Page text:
As mentioned in my previous posts, this summer I was fortunate enough to go on a medical mission trip with a bunch of my classmates and some of my professors to the Dominican Republic. It was SUCH an amazing trip and definitely not an experience I’ll ever forget. For anyone who’s ever thought about doing medical mission work – I’d HIGHLY suggest it. I’m hoping to be able to go again either next year or the year after that if possible!
Our whole goal for the trip was to be able to set up and provide “clinics” for the poorer communities in and around Piedra Blanca. After months of fundraising and gathering/buying supplies, we were finally ready! We left early in the morning on Sunday, June 1st (when I say early – it was a 5:45am flight!) and arrived in Santo Domingo after a layover to Atlanta at around 1pm. We were there for 10 days; somehow those 10 days were simultaneously the longest and shortest days ever!
We had five clinic days in which we, the nursing students, got to act as nurses with the supervision of the nursing team leaders. We assessed patients, diagnosed them, and then prescribed them medicine to hopefully help their ailments. We did a lot of teaching as well, especially on cleanliness and hygiene. I’d say the ailments we saw the most were “flu-like symptoms” – or gripe, as known to them – which were cough and runny nose (essentially a cold), and parasites. A couple of patients had staph infections, there were plenty of patients with decaying teeth, patients with sore and achy muscles, those who needed glasses (we set them up with readers), fungal infections, yeast infections, and many who came just because they wanted to stock up on vitamins for themselves and their families. One of my patients we actually advised to go to a hospital right away because she had tachycardia ranging from 140 bpm and up with a fever of 102.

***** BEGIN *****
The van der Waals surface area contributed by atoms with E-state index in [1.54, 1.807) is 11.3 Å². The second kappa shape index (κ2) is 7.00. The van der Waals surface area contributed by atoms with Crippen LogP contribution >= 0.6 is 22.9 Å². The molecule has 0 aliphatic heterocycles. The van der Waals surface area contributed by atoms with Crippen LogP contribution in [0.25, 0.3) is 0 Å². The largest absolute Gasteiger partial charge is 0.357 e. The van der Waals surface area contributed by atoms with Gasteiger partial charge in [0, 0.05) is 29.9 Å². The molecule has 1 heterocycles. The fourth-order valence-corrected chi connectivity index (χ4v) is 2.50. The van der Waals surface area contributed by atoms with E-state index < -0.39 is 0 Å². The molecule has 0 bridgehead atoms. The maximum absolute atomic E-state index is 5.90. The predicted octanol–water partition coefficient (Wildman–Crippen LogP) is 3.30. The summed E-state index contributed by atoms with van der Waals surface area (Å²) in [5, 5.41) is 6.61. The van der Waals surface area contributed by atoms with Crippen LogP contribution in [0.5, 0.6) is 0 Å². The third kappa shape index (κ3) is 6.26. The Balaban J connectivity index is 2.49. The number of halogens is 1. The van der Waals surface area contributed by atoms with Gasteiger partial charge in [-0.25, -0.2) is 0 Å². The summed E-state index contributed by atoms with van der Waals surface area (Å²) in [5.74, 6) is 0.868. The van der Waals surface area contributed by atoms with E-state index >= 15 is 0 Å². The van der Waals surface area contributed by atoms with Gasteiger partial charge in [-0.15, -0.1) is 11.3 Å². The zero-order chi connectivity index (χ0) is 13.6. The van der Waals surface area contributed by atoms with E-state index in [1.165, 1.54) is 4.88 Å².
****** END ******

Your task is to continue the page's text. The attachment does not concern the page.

We also had an opportunity while there to visit a local hospital, talk to local nursing students (they were so young!! The youngest was 16), visit an orphanage/childcare center for neurologically disabled children, go shopping, experience a local church service, visit the Colonial City, and suntan on the beach (twice!).
I really think that being able to be in control of assessing the patients and diagnosing them was extremely beneficial to my learning and my confidence as a soon-to-be nurse. I’m really hoping that this experience will be invaluable once I begin my preceptorship in the fall and especially once I graduate and begin a nurse residency.
I could go on and on and on about being in the DR and the various experiences I had…but somehow there aren’t even words for it. So I shall conclude this post with pictures – after all, who doesn’t love pictures? 😉